Filings, filed comments, re-issuing
  • ISP = industry standard practice

    MA of course has dozens of examples

    Possible exceptions: (1) 2-year in failed mode; (2) kitchen equipment; (3) prior measure was funded EE measure
  • CA I couldn’t find a single statement of baseline
    CA hot button issues: - What is a “building system”? Fundamental HVAC system type? Yes? Lamp? Most incl CPUC say No. Lighting system? Maybe
    - Are EMS upgrades a BRO?
    Table 1 is evolving
    Last three months working groups continue to refine CA’s working definition. Would be pleased to yield the floor during Q&A for update in that regard.
  • In direct query
    Provide quick simplified example:
    94% efficiency condensing boiler is installed and runs as designed.
    Code is 80% efficiency boiler
    An ISP study concludes that standard practice is an 82% efficient boiler
    Gross savings is evaluated with an 82% baseline. If tracking used an 80% code baseline, gross RR takes a hit.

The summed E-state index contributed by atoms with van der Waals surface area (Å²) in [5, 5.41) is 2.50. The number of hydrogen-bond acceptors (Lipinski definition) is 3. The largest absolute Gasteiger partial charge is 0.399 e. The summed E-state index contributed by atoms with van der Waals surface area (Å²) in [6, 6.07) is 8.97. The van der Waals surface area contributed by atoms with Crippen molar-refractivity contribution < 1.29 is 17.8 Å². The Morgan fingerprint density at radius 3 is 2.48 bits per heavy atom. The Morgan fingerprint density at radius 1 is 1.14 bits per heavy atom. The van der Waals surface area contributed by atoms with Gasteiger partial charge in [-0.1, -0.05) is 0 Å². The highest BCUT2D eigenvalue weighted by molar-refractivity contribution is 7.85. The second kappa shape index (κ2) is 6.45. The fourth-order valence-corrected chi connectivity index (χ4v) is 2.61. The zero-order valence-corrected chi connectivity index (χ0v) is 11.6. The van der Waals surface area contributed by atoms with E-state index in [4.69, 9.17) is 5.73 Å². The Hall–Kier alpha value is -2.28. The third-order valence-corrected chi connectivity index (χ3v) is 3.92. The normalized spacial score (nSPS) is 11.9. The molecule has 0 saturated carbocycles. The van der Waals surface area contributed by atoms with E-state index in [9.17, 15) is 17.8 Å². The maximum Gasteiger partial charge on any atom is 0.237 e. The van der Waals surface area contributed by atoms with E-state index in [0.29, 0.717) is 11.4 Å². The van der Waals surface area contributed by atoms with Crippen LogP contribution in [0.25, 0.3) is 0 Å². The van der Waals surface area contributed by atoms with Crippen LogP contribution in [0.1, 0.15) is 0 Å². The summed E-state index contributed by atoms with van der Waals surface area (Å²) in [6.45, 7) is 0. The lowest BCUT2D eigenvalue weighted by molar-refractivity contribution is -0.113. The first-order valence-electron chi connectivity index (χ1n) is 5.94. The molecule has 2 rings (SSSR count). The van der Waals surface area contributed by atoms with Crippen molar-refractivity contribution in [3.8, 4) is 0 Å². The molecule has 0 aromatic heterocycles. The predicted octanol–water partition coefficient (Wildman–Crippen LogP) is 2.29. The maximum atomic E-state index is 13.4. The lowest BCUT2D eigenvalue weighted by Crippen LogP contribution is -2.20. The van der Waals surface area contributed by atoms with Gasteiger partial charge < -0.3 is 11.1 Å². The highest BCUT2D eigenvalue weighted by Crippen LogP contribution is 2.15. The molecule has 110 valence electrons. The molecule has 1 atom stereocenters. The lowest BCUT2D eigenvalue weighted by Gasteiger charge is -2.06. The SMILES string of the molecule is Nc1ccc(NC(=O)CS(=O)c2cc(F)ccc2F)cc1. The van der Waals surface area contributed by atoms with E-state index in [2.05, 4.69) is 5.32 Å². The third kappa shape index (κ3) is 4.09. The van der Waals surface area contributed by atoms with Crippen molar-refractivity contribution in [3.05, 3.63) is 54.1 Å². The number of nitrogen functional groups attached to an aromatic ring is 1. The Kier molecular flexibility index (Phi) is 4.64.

The FR interview asks about program influence. It MUST be relative to an 82% ISP, not an 80% code or NTGR will take a hit also, for the same 2%. Bad!
    Maybe mention ERS, DNV, Tetratech
  • CA will note that the ex ante consultants are not the program evaluation consultants, but for the PAs & implementers it is functionally the same.
  • CA will note that the ex ante consultants are not the program evaluation consultants, but for the PAs & implementers it is functionally the same.
  • ISP is not site-specific.

    Stretch code digression only if time.
  • CPUC Decision 16-018-019 “Table 1” specifies baseline type by alteration type, delivery type, alteration type, program type

    CA does not consider the ex ante review process to be impact evaluation but many view it as such.

    More on free ridership in two slides. Hold off from discussion here.